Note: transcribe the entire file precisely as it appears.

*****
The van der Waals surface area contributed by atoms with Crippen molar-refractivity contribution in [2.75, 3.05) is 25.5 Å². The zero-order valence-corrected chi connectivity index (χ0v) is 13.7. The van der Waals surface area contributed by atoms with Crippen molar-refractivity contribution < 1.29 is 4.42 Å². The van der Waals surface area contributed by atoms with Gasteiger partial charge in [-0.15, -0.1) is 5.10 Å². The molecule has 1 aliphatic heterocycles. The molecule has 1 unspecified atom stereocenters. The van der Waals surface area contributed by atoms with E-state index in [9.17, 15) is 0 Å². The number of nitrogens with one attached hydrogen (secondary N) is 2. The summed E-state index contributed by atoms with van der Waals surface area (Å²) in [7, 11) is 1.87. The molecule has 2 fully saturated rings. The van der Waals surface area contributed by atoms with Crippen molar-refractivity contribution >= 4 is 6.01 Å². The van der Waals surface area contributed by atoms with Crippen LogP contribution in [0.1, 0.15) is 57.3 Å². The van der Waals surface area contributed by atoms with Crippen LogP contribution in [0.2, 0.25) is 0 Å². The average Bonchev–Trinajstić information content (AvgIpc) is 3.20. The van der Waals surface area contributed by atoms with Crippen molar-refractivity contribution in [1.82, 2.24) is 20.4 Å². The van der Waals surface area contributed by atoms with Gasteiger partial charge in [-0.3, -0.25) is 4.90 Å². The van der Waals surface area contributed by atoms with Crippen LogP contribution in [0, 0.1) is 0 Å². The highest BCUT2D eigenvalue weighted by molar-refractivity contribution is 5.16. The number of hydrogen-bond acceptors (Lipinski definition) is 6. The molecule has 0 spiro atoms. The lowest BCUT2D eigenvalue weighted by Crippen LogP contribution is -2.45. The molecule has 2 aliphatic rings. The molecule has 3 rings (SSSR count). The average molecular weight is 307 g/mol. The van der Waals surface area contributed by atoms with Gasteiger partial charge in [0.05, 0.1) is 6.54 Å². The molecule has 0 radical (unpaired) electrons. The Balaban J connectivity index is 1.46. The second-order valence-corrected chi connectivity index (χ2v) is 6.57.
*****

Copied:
The van der Waals surface area contributed by atoms with Crippen molar-refractivity contribution in [2.75, 3.05) is 25.5 Å². The zero-order valence-corrected chi connectivity index (χ0v) is 13.7. The van der Waals surface area contributed by atoms with Crippen molar-refractivity contribution < 1.29 is 4.42 Å². The van der Waals surface area contributed by atoms with Gasteiger partial charge in [-0.15, -0.1) is 5.10 Å². The molecule has 1 aliphatic heterocycles. The molecule has 1 unspecified atom stereocenters. The van der Waals surface area contributed by atoms with E-state index in [9.17, 15) is 0 Å². The number of nitrogens with one attached hydrogen (secondary N) is 2. The summed E-state index contributed by atoms with van der Waals surface area (Å²) in [7, 11) is 1.87. The molecule has 2 fully saturated rings. The van der Waals surface area contributed by atoms with Crippen molar-refractivity contribution >= 4 is 6.01 Å². The van der Waals surface area contributed by atoms with Crippen LogP contribution in [0.1, 0.15) is 57.3 Å². The van der Waals surface area contributed by atoms with Crippen LogP contribution in [0.2, 0.25) is 0 Å². The average Bonchev–Trinajstić information content (AvgIpc) is 3.20. The van der Waals surface area contributed by atoms with Crippen molar-refractivity contribution in [1.82, 2.24) is 20.4 Å². The van der Waals surface area contributed by atoms with Gasteiger partial charge in [-0.3, -0.25) is 4.90 Å². The van der Waals surface area contributed by atoms with Crippen LogP contribution in [0, 0.1) is 0 Å². The highest BCUT2D eigenvalue weighted by molar-refractivity contribution is 5.16. The number of hydrogen-bond acceptors (Lipinski definition) is 6. The molecule has 0 spiro atoms. The lowest BCUT2D eigenvalue weighted by Crippen LogP contribution is -2.45. The molecule has 2 aliphatic rings. The molecule has 3 rings (SSSR count). The average molecular weight is 307 g/mol. The van der Waals surface area contributed by atoms with Gasteiger partial charge in [0.05, 0.1) is 6.54 Å². The molecule has 0 radical (unpaired) electrons. The Balaban J connectivity index is 1.46. The second-order valence-corrected chi connectivity index (χ2v) is 6.57.